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Pampered middle-class pooches are in charge of their owners

My spaniel and I take our lives into our hands every time we go to Tooting Common

27 June 2015

9:00 AM

27 June 2015

9:00 AM

Why won’t the middle classes shout at their dogs any more? My suspicion is that the bleeding heart liberals, having succeeded in stopping right-minded people from shouting at their children, have moved on to stopping us from emotionally scarring animals.

The result, of course, is that our four-legged friends are becoming about as unpleasant as your average infant.

The spaniel and I take our lives in our hands every time we venture on to Tooting Common, running the gauntlet of ADHD dogs throwing their weight about as their owners cower in the distance calling politely at them to desist.

These are not dangerous dogs, in any official sense, you understand. I did once see a pit bull being walked by a hoodie. But I have to say, the everyday threat is not from conventional attack dogs, it’s from the pampered pooches owned by people called Larry and Fenella.

I have learned this from painful experience. An Alsatian cross called Max, for example, once jumped me from behind nearly breaking my back. As I screamed for someone to get him off me, the well-spoken owner sauntered over murmuring absent-mindedly: ‘Oh come on now, Max…’ And then he uttered the crowning insult: ‘He does like to play, you see.’

Oh, does he? Well, why on earth didn’t you say so before? Because if he likes to play then I’m happy for him to fracture my spine in three places while attempting to hump me. I mean, what’s not to like?


I had to shake Max off myself in the end and, bent double with pain, tried to make my escape. But Max was having none of it. He jumped on the spaniel and wrestled her to the ground. Cydney likes a good rough and tumble, but she was no match for the Alsatian. As she whimpered, I had to implore the owner again to do something. ‘Oh ha ha,’ he was chortling, ‘he does like to…’

‘Play. Yes, I know. But I’m afraid he’s breaking my spaniel into several pieces.’

In the end, Cydney extracted herself and limped away. She was limping for days afterwards, having pulled something in her leg in the struggle. That could easily have been a vet bill. So the next time we saw Max bounding towards us, we made a run for it. We still do. I’m sure we look hilarious. And he’s not the only one we run from either.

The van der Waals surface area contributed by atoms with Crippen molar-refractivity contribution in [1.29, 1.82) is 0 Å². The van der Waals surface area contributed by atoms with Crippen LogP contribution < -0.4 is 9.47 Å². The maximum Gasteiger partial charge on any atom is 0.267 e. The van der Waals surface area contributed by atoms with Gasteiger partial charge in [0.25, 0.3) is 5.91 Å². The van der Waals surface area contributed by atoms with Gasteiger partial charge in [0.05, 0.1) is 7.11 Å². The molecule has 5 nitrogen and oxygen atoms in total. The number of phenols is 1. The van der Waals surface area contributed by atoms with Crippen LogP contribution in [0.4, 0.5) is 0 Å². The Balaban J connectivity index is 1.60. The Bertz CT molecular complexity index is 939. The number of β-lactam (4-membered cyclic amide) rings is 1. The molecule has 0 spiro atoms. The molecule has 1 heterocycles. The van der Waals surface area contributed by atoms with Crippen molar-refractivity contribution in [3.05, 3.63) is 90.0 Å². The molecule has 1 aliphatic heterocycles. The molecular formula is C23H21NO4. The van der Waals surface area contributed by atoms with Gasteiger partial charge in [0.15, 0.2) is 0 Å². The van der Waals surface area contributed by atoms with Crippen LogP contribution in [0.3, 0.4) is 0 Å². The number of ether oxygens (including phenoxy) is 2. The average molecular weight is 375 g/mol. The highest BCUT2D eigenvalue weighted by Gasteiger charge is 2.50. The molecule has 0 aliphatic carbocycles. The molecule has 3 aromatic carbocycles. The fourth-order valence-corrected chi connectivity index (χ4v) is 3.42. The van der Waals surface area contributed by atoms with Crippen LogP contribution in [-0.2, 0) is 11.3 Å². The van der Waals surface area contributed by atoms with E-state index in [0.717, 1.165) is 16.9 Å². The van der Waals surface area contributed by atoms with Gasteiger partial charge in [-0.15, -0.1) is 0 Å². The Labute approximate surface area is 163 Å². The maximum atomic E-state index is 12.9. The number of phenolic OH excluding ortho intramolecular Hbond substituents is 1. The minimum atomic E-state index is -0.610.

We also avoid the spoilt Labs after an incident when I was walking with a friend and, as she was midway into telling me about the death of her beloved father, a boisterous young Labrador hurled itself through the air and knocked her to the ground.

The owner made no effort to approach any faster, or to apologise. ‘Oh, he does love to play,’ she said. ‘I’m going to start training him next week.’ I shouted at the dog to get down. ‘There you are. I’ve started training him for you,’ I said. The Labrador sat down obediently. But she looked gloopily at me, as if I were a child abuser.

There’s really no point telling these people that dogs are pack animals, that unless you are pack leader and dominate them, they will become pack leader and dominate you. You’re wasting your breath. Very much like those lefty mums you see having long-winded conversations with their little toddler Tallulah as she screams her bratty head off because she can’t have a fifth ice cream, the liberal dog-owners like to think you can reason with a dog.

And so it was when I was walking through the park this week and a whippet suddenly ran at Cydney from behind. She had been pottering quietly with her ball, minding her own business, when the whippet pounced, and made a grab with its jaws for her neck. I sprang into outraged lioness mode, yelling at it to leave her alone.

I was about to grab its back legs — neat trick, I’ve seen it done and it works. Lift a dog half off the ground by its hind legs and by some reflex it has to open its jaws. But just as I was about to perform this manoeuvre, the owner made herself known. I wouldn’t say she rushed to help. She called casually at me, while continuing to place a poo bag in a bin, ‘You can’t shout at him or you’ll panic him.’

Actually, she was so posh she said: ‘You can’t shiite at him or you’ll pe-anic him.’

And she proceeded to call cheerfully: ‘Come on, Paddy.’ Or Pee-aaaddaaaay, as it came out.

I shouted again, even louder, and the dog dropped Cydney, who was thankfully unharmed. ‘Your dog’s in charge of you, that’s the problem,’ I told her.

I felt sorry for the dog. It had got its work cut out.


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